Equal Pay Act of Puerto Rico – Employers’ Responsibilities Began…NOW!
By: Maite Medero, Esq. (email@example.com)
Many have declared 2018 the year of women, and Puerto Rico is not out of that loop. Since last year, efforts have been made to close the still existing salary gap between men and women although both perform comparable work, under similar conditions, with the same functions and requiring the same skills, effort and responsibilities.
Toward that end, on March 8, 2017, the Equal Pay Act of Puerto Rico was enacted prohibiting employers to discriminate between employees based on sex for salary compensation. Employees or candidates for employment may recover any amount withheld by employers in violation to this law plus the double of the total amount owed as additional penalty imposed by the law, expenses and attorney’s fees.
The Act came into effect immediately after its approval but employers’ responsibility for violations will apply for the first time this month. A “forbearance” period of one (1) year was granted and included in the Act for employers to “complete or commence” a bona fide self-evaluation process to identify and correct discriminatory compensation practices.
As required by the legislators in the enactment of the law, the Department of Labor enacted guidelines to be used as reference for that self-evaluation process but their sole compliance will not be sufficient. The self-evaluation program must include reasonable detail and specific short-term goals to close the existing salary gaps considering company’s size and economic resources.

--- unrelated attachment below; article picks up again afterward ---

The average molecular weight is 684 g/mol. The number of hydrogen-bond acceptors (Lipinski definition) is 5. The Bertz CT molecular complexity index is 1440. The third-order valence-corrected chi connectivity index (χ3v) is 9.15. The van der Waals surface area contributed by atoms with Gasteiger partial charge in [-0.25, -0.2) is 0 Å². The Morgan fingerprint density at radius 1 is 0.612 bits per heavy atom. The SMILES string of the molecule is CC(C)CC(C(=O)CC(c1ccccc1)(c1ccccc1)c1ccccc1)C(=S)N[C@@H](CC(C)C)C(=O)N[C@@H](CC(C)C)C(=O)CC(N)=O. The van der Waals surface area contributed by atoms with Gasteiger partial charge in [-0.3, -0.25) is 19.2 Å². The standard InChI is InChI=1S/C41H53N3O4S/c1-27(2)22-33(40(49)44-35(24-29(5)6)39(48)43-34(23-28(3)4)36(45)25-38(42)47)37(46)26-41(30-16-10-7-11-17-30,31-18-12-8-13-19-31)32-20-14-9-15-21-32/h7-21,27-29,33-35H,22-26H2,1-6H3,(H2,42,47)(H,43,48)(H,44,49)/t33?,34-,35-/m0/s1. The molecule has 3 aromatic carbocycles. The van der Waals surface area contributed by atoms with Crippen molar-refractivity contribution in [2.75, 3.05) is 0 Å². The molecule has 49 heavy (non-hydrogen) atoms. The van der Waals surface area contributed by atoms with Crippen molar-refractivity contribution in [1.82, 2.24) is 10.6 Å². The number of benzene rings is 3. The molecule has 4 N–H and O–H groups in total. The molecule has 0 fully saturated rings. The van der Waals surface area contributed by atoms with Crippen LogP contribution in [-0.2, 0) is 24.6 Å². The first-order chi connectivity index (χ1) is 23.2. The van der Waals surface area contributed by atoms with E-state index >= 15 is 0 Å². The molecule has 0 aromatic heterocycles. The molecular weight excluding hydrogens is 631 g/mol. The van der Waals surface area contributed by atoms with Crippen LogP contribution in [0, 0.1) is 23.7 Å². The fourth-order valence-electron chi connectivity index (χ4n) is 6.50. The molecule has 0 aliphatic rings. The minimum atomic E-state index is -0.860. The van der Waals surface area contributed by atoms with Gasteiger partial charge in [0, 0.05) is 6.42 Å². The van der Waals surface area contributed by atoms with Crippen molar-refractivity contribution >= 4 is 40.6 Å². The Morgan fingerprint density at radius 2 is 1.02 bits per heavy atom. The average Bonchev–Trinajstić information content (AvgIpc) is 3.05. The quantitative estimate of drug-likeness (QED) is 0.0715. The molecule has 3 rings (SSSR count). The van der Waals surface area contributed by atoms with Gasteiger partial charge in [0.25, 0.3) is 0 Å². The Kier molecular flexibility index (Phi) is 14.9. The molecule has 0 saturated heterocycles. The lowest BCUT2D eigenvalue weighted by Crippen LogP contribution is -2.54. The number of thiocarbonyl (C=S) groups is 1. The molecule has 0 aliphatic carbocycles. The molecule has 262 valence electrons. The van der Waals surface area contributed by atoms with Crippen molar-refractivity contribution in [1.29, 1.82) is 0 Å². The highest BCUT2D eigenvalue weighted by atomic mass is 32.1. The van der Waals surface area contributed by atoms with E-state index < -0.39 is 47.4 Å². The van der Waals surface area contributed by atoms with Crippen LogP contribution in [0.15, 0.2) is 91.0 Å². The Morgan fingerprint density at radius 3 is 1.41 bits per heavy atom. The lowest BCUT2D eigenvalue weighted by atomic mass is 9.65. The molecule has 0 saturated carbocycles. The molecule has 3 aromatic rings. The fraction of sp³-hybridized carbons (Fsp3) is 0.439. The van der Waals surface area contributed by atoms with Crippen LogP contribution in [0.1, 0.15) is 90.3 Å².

If your company did not “commence or complete” the self-evaluation process within the last year, and you have not received any employee or employment candidate claim, you might still be on time to commence one and avoid the additional penalty (not the payment of salaries withheld in violation of the law), so long as the program is commenced within the year prior to the employee’s or candidate for employment’s claim.
At the end, practices of differentiated salary between men and women will be sustained solely when they are due to:
- A seniority system;
- A merit system;
- A system which measures earning by quantity or quality of production;
- Education, trainings, or experience when they are reasonably related to the job;
- Any other reasonable factor other than sex.
This is the first year when Puerto Rico’s employers, public or private, must be ready to demonstrate that they took, or are currently taking, affirmative steps to promote a workplace free of compensatory discrimination on the basis of sex. Now the question is, are you in compliance?